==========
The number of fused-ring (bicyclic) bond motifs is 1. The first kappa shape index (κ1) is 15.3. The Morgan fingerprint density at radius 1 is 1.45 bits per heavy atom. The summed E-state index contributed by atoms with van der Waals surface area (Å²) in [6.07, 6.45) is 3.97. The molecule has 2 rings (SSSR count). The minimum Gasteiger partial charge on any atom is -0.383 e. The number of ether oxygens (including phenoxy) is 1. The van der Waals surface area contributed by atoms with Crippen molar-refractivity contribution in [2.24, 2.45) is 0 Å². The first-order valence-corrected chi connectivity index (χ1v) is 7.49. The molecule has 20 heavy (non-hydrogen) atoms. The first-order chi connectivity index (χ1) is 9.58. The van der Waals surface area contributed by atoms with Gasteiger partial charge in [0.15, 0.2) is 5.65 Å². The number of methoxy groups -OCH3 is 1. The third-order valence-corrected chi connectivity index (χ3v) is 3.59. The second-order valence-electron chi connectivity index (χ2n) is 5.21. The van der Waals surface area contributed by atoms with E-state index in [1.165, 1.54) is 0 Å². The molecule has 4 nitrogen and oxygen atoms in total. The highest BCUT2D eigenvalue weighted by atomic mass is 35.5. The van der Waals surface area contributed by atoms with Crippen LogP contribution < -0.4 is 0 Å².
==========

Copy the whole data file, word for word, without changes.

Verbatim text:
The number of fused-ring (bicyclic) bond motifs is 1. The first kappa shape index (κ1) is 15.3. The Morgan fingerprint density at radius 1 is 1.45 bits per heavy atom. The summed E-state index contributed by atoms with van der Waals surface area (Å²) in [6.07, 6.45) is 3.97. The molecule has 2 rings (SSSR count). The minimum Gasteiger partial charge on any atom is -0.383 e. The number of ether oxygens (including phenoxy) is 1. The van der Waals surface area contributed by atoms with Crippen molar-refractivity contribution in [2.24, 2.45) is 0 Å². The first-order valence-corrected chi connectivity index (χ1v) is 7.49. The molecule has 20 heavy (non-hydrogen) atoms. The first-order chi connectivity index (χ1) is 9.58. The van der Waals surface area contributed by atoms with Gasteiger partial charge in [0.15, 0.2) is 5.65 Å². The number of methoxy groups -OCH3 is 1. The third-order valence-corrected chi connectivity index (χ3v) is 3.59. The second-order valence-electron chi connectivity index (χ2n) is 5.21. The van der Waals surface area contributed by atoms with E-state index in [1.165, 1.54) is 0 Å². The molecule has 4 nitrogen and oxygen atoms in total. The highest BCUT2D eigenvalue weighted by atomic mass is 35.5. The van der Waals surface area contributed by atoms with Crippen LogP contribution < -0.4 is 0 Å².